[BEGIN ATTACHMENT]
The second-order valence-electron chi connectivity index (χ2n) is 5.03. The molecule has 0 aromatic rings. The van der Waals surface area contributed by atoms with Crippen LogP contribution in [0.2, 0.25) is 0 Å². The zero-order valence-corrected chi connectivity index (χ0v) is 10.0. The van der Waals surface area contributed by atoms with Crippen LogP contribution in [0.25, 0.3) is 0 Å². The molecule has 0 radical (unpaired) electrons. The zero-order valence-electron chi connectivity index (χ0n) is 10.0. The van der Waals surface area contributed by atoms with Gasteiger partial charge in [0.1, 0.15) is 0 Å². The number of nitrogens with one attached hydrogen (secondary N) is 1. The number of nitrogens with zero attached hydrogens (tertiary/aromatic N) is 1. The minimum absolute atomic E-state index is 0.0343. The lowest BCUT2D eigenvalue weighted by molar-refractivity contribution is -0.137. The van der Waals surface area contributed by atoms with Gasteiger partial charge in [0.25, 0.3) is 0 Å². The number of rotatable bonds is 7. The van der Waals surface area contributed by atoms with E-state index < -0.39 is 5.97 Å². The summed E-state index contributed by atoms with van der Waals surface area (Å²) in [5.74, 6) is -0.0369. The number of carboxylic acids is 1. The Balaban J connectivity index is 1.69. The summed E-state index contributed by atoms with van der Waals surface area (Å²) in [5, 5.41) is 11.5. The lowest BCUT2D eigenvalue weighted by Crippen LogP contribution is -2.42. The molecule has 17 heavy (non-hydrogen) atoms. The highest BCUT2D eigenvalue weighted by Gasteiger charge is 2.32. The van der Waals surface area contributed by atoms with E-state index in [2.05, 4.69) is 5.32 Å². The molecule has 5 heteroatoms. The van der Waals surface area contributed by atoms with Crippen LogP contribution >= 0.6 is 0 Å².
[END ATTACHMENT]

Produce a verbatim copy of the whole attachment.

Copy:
The second-order valence-electron chi connectivity index (χ2n) is 5.03. The molecule has 0 aromatic rings. The van der Waals surface area contributed by atoms with Crippen LogP contribution in [0.2, 0.25) is 0 Å². The zero-order valence-corrected chi connectivity index (χ0v) is 10.0. The van der Waals surface area contributed by atoms with Crippen LogP contribution in [0.25, 0.3) is 0 Å². The molecule has 0 radical (unpaired) electrons. The zero-order valence-electron chi connectivity index (χ0n) is 10.0. The van der Waals surface area contributed by atoms with Gasteiger partial charge in [0.1, 0.15) is 0 Å². The number of nitrogens with one attached hydrogen (secondary N) is 1. The number of nitrogens with zero attached hydrogens (tertiary/aromatic N) is 1. The minimum absolute atomic E-state index is 0.0343. The lowest BCUT2D eigenvalue weighted by molar-refractivity contribution is -0.137. The van der Waals surface area contributed by atoms with Gasteiger partial charge in [0.25, 0.3) is 0 Å². The number of rotatable bonds is 7. The van der Waals surface area contributed by atoms with E-state index < -0.39 is 5.97 Å². The summed E-state index contributed by atoms with van der Waals surface area (Å²) in [5.74, 6) is -0.0369. The number of carboxylic acids is 1. The Balaban J connectivity index is 1.69. The summed E-state index contributed by atoms with van der Waals surface area (Å²) in [5, 5.41) is 11.5. The lowest BCUT2D eigenvalue weighted by Crippen LogP contribution is -2.42. The molecule has 17 heavy (non-hydrogen) atoms. The highest BCUT2D eigenvalue weighted by Gasteiger charge is 2.32. The van der Waals surface area contributed by atoms with E-state index in [2.05, 4.69) is 5.32 Å². The molecule has 5 heteroatoms. The van der Waals surface area contributed by atoms with Crippen LogP contribution >= 0.6 is 0 Å².